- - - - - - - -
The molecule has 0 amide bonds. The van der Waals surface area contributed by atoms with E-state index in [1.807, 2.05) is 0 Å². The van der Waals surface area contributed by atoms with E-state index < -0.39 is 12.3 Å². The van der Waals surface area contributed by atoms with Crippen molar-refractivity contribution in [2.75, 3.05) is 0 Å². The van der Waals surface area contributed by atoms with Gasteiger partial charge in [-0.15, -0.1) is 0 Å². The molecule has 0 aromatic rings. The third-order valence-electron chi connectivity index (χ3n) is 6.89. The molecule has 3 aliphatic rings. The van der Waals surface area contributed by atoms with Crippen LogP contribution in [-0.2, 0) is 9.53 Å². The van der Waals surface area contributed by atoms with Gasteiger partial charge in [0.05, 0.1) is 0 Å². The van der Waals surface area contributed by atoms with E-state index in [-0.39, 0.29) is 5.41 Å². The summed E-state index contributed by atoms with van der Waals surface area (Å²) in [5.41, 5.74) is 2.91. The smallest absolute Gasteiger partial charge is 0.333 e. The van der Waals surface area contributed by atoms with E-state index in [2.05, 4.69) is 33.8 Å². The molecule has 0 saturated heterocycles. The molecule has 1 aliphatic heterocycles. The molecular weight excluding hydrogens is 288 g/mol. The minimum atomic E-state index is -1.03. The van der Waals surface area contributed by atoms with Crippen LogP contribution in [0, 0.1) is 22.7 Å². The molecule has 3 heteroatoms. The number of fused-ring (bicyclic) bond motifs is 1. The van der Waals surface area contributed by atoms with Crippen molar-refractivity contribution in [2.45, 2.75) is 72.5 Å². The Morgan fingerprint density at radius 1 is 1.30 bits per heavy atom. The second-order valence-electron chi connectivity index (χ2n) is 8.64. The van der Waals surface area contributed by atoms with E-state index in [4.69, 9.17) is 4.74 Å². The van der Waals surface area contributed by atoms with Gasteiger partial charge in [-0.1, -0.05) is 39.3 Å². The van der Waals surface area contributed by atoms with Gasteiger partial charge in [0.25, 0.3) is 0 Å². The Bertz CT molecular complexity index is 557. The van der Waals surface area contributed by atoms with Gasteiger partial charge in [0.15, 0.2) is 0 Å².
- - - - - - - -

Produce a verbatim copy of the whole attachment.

The molecule has 0 amide bonds. The van der Waals surface area contributed by atoms with E-state index in [1.807, 2.05) is 0 Å². The van der Waals surface area contributed by atoms with E-state index < -0.39 is 12.3 Å². The van der Waals surface area contributed by atoms with Crippen molar-refractivity contribution in [2.75, 3.05) is 0 Å². The van der Waals surface area contributed by atoms with Gasteiger partial charge in [-0.15, -0.1) is 0 Å². The molecule has 0 aromatic rings. The third-order valence-electron chi connectivity index (χ3n) is 6.89. The molecule has 3 aliphatic rings. The van der Waals surface area contributed by atoms with Crippen LogP contribution in [-0.2, 0) is 9.53 Å². The van der Waals surface area contributed by atoms with Gasteiger partial charge in [0.05, 0.1) is 0 Å². The van der Waals surface area contributed by atoms with E-state index in [-0.39, 0.29) is 5.41 Å². The summed E-state index contributed by atoms with van der Waals surface area (Å²) in [5.41, 5.74) is 2.91. The smallest absolute Gasteiger partial charge is 0.333 e. The van der Waals surface area contributed by atoms with E-state index in [2.05, 4.69) is 33.8 Å². The molecule has 0 saturated heterocycles. The molecule has 1 aliphatic heterocycles. The molecular weight excluding hydrogens is 288 g/mol. The minimum atomic E-state index is -1.03. The van der Waals surface area contributed by atoms with Crippen LogP contribution in [0, 0.1) is 22.7 Å². The molecule has 3 heteroatoms. The number of fused-ring (bicyclic) bond motifs is 1. The van der Waals surface area contributed by atoms with Crippen molar-refractivity contribution in [2.45, 2.75) is 72.5 Å². The Morgan fingerprint density at radius 1 is 1.30 bits per heavy atom. The second-order valence-electron chi connectivity index (χ2n) is 8.64. The van der Waals surface area contributed by atoms with E-state index in [4.69, 9.17) is 4.74 Å². The van der Waals surface area contributed by atoms with Gasteiger partial charge in [-0.1, -0.05) is 39.3 Å². The van der Waals surface area contributed by atoms with Gasteiger partial charge in [0.25, 0.3) is 0 Å². The Bertz CT molecular complexity index is 557. The van der Waals surface area contributed by atoms with Gasteiger partial charge in [0.15, 0.2) is 0 Å².